Hurricane Ike just before it hit the Galveston/Houston Area

 The looting in New Orleans after Katrina continued to spread days after the hurricane hit unlike in later disasters.

In the before and after of Hurricane Ike, which hit a much larger city (Houston) there was very little looting, even with power completely out for several days.  In Houston, the citizenry had not been disarmed.  The flooding that hit New Orleans should have been an impediment to looters in New Orleans where the lack of flooding was not in Houston, but as now famous photos from the aftermath of Katrina show, it barely slowed them down.

 If the people necessarily need to protect themselves when local, state and federal law enforcement are unavailable to them (through no fault of their own), they should be armed with the same, superior weapons that the Mayor, Governor or President calls upon in such times.

 Those times aren’t limited to natural disasters.  Man-made disasters make the same case. In Los Angeles, the LAPD would not venture into certain parts of the city after the Rodney King verdict.  It was more dangerous for cops to be on the street than civilians.  Looters and rioters had free reign of an area the size of a small city for two days.  Schools, banks and businesses in the South Central area were closed and bus service to the area was suspended until further notice.  Local shop owners sat with rifles on their rooftops to ward off looters because law-abiding citizens were left to defend themselves.  It wasn’t until the third day into the riots when National Guard troops were called in to restore the peace.

Security is one of the primary responsibilities of a government, as laid out in the Preamble to the Constitution: provide for the common defence–and, while there are hundreds of cases where they fail in the face of disasters, many times they do come through.  The tornadoes in Indiana in 2012, that left entire subdivisions leveled, had the local police shutting down all streets from the outside to prevent looters from driving into the town.  The local police swiftly shifted their primary concern from rescue to security.  That security provided the necessary stability and security to quickly put things back together and rebuild.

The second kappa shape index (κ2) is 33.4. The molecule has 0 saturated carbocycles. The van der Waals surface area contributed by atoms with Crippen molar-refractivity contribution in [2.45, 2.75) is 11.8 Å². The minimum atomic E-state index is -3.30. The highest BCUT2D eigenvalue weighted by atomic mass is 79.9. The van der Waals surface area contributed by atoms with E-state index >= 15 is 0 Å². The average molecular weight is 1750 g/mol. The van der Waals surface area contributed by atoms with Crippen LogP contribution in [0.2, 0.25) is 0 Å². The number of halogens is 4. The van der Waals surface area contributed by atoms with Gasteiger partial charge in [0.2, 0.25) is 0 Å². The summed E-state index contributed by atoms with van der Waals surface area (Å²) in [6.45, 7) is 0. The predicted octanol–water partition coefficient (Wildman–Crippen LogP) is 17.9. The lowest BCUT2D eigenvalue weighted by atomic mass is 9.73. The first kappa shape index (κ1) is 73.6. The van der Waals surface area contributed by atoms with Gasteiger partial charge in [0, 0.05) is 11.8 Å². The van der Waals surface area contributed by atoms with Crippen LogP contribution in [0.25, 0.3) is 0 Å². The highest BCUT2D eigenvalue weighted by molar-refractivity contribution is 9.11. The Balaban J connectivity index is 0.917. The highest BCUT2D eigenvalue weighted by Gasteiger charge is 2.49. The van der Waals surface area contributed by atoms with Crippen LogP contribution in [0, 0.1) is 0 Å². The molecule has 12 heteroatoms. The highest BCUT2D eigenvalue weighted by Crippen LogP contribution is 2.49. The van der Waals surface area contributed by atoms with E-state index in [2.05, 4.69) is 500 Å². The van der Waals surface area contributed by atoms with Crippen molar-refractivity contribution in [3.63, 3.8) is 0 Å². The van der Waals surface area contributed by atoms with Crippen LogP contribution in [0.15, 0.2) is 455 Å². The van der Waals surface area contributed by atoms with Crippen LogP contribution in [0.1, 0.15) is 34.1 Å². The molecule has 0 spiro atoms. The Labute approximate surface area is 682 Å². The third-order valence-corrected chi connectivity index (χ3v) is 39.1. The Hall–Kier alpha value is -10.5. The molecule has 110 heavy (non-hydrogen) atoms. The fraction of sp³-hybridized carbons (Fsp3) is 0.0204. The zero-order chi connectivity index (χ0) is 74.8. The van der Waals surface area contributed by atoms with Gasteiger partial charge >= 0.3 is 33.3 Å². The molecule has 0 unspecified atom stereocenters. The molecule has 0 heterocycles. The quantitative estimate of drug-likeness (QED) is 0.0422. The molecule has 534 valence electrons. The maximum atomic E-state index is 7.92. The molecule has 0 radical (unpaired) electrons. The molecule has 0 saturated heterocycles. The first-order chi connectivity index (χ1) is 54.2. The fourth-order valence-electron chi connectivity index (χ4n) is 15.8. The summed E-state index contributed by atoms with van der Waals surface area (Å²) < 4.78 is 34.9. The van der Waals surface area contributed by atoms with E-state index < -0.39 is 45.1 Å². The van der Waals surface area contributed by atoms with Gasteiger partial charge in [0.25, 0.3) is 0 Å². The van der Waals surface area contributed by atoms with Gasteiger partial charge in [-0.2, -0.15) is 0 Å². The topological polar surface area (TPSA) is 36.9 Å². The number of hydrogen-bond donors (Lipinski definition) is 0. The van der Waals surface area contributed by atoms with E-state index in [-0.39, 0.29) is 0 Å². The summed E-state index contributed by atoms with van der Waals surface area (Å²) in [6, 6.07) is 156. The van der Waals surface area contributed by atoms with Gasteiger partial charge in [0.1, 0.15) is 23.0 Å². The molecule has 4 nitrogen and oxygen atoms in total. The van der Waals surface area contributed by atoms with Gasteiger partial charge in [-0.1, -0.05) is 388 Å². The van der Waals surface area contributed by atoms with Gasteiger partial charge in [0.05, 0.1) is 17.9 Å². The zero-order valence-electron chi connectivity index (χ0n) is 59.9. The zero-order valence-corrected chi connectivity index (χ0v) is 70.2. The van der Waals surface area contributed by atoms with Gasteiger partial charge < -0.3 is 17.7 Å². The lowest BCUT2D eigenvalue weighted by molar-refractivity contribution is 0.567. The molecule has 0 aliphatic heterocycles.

If defeating forces of fascism requires a superiorly armed force–or at the very least, an equally armed force–it stands to reason that a citizenry who may be called to stand against unknown forces should be equally, if not superiorly, armed.  If the government sends soldiers armed with automatic and semi-automatic weapons to protect a populace after a hurricane from one another is that not the argument for citizens to also own both kinds of weapons?

National Guard in New Orleans after Hurricane Katrina

 When the lines are down, when the power is out, whether due to snow, tornado, hurricane or earthquake, emergency management experts agree that the best way to deal with the situation is to already be prepared for it.  If the only argument for owning firearms is for personal protection, the government has already made the case for you to own military grade weapons.  After all, if the government prepares for natural and ‘man-made’ disasters by buying better guns and more ammo (Department of Homeland–note that word Homeland and the next word–Security is planning to buy a further 750 million rounds of ammo in addition to the 450 million rounds of hollow-point bullets already purchased early in 2012), why wouldn’t you?